i think that it is our fate and nothing happens in theis world just like that for no reason. Everything in this world happen for a reason that could be beneficial for that person but he or she may not realise it.
You may say know that how if a person is suffering severly from ilness would that be a good thing for him or her ?? Bu toyu never know. I mean that i take as murder. We all say and agree that murder is something really bad and is not allowed so how come killing a person is the right thing?? Even if that person is suffering.What would you call it? Wouldn't you call it killing.
I will say that life is something complicated. It is not something that we could ever realise and understand 100 percent but each and every single person lives for a reason and when someone would die i definitly don't have the choice to choose whether to kill that person or not even if he or she is suffering. Maybe yes a person would absolutely like to avoid suffering and have a relaxed life but sometimes and mostly always things don't always turn out to be exactly like what we want. So I think it depends on how a person believes in God if he or she have faith in God then they will know that this is the will of God and will take it. We can't say that there is a life with no suffering each and every person in his life have suffered in their life but it is how you deal with them that matters and not to run away because you're afraid to face them or afraid that you would suffer because they alwaus say that you will always face your biggest fears in your life. So i would never kill a person and take the blame for it my entire life as i might someday sit alone and ask myself a question, did i kill my mother??
Right to choose
Our legal system also recognises that assisting a suicide attempt is a crime.
Human beings are independent biological entities, and as an adult, have the right to take and carry out decisions about themselves. A human being decides who they spend their life with, their career path, where they live, whether to bear children. So what is the harm in allowing a terminally ill patient to decide for themselves whether they die in a hospital or in their own home? Surely a terminally ill sufferer is better qualified to decide for themselves whether they are better off dead or alive? Their disease makes them so crippled they cannot commit suicide alone. A quote from The Independent in March 2002 stated that “So long as the patient is lucid, and his or her intent is clear beyond doubt, there need be no further questions” [[ The Independent" Editiorial Make euthansia available for those who can choose it http://www.independent.co.uk/opinion/leading-articles/make-euthanasia-available-for-those-who-can-choose-it-653034.html Accessed 03.09]]. Human beings should be as free as possible and unnecessary restraints on human rights are strongly discouraged.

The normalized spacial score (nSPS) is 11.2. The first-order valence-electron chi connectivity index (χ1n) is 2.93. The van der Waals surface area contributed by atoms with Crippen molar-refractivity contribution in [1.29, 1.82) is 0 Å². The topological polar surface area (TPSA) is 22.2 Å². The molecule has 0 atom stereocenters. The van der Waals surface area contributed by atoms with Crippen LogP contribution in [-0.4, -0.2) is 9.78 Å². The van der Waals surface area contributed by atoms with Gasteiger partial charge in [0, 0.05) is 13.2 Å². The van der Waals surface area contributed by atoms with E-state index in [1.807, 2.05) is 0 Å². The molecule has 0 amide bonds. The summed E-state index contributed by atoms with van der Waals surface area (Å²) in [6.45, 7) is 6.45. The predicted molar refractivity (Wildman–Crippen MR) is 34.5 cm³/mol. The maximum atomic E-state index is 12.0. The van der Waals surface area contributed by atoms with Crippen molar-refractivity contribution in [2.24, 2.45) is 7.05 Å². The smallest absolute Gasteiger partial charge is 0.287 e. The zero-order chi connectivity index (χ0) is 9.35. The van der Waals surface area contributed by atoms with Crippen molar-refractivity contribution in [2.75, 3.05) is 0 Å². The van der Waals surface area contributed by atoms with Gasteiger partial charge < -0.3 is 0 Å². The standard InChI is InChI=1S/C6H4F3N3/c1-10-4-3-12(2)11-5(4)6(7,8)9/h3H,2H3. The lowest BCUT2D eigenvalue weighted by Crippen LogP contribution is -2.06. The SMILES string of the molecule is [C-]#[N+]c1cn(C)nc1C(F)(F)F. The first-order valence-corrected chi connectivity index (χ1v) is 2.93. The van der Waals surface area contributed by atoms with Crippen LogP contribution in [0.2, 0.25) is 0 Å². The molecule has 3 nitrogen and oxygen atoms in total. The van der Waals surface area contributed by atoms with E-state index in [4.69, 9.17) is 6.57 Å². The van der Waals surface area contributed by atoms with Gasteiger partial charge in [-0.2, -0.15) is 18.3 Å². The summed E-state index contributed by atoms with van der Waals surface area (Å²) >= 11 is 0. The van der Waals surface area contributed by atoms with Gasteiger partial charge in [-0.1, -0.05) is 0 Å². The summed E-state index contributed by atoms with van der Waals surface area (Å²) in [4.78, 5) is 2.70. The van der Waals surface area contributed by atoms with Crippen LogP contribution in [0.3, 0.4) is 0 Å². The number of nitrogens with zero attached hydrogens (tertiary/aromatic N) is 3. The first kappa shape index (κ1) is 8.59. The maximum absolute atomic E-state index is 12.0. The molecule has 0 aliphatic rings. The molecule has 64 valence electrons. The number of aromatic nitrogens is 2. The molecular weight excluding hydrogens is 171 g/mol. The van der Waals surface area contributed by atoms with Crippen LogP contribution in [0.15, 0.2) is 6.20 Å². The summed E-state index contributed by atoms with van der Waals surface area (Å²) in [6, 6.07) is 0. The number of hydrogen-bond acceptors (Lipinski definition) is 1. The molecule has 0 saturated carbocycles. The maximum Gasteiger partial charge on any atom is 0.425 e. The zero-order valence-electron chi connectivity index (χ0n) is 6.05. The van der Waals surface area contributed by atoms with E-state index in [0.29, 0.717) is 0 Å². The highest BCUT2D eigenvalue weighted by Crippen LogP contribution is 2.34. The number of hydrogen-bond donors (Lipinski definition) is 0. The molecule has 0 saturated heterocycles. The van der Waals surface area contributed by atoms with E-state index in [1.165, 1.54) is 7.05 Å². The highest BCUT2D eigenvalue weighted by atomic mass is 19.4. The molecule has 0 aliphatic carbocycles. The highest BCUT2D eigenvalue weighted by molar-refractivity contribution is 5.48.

The opposition makes an arguement of inclination. However, it ought to be rejected that people, intuitions or legal entities should advocate the death of an individual. The life an individual rests in the considerations of the consequences of an individual's actions. If we deny them this right, we make a claim that we own their life. We own the product of their time, energy and utility. This is something we must never fall into. Although it may be said from a financial sense, things aren't good; we do attempt to put human life in an invaluable scale. It may be said that human beings are precious for various reasons, but the value of an individual's life can never be determined by the state, another individual or entity. Even though life insurances are in place, the individual's self-assigned worth is what gives the individual its own worth for its very own existence.
Furthermore the European Court of Human Rights ruled in the case of Diane Pretty that a person does not has a recognised right to die as stated in this quote: "No right to die, whether at the hands of a third person or with the assistance of a public authority could be derived." [[ BBC Online News "British woman denied right to die" http://news.bbc.co.uk/1/hi/health/1957396.stm%5D%5D
Unfortunately giving any sort of ‘right to chose’ also denies a right to choose for others. If Euthanasia is allowed then people who are terminally ill, critically injured or simply old may well feel compelled to choose and option they don’t really want to take. If Euthanasia is allowed in some cases these people whose treatment may be costing relatives or the state a lot of money may well feel that they are not worth the cost of keeping them alive. This is not something we would want anyone to feel as in essence it takes away their freedom of choice on the matter.
Relatives spared the agony of watching their loved ones deteriorate beyond recognition
While it may be an 'agony to watch a loved one deteriorate' many will also want to spend as long as possible with their loved ones, and more than likely a family will be split on the matter meaning that the views of the family would have to have no impact on the matter.
It reduces the spread of diseases
The relationship between Law and Medical Ethics
The foundation of medical ethics relies upon the understanding of the consent (when applicable) of the patient to the procedure and the discretion, judgment, and experience of the medical profession to whom the patient has entrusted their care. The basis of good and ethical health and health systems relies upon the integrity of this.
Also, without the law then attempts to even test a society with PAS wouldn't exists anyway. Simply put, the law is what safeguards patients, doctors, and everyone else in the medical field, anywhere.
And still, any change in health care can directly affect not just what humans can do, but how humans think about being human (and, therefore, what rights and obligations humans should have). As issues of between medical ethics and the law come into play the importance of prudent use of law to protect health and safety becomes central. Finally, issues of social justice and resource allocation are presented more starkly in the medical care context than in any other context.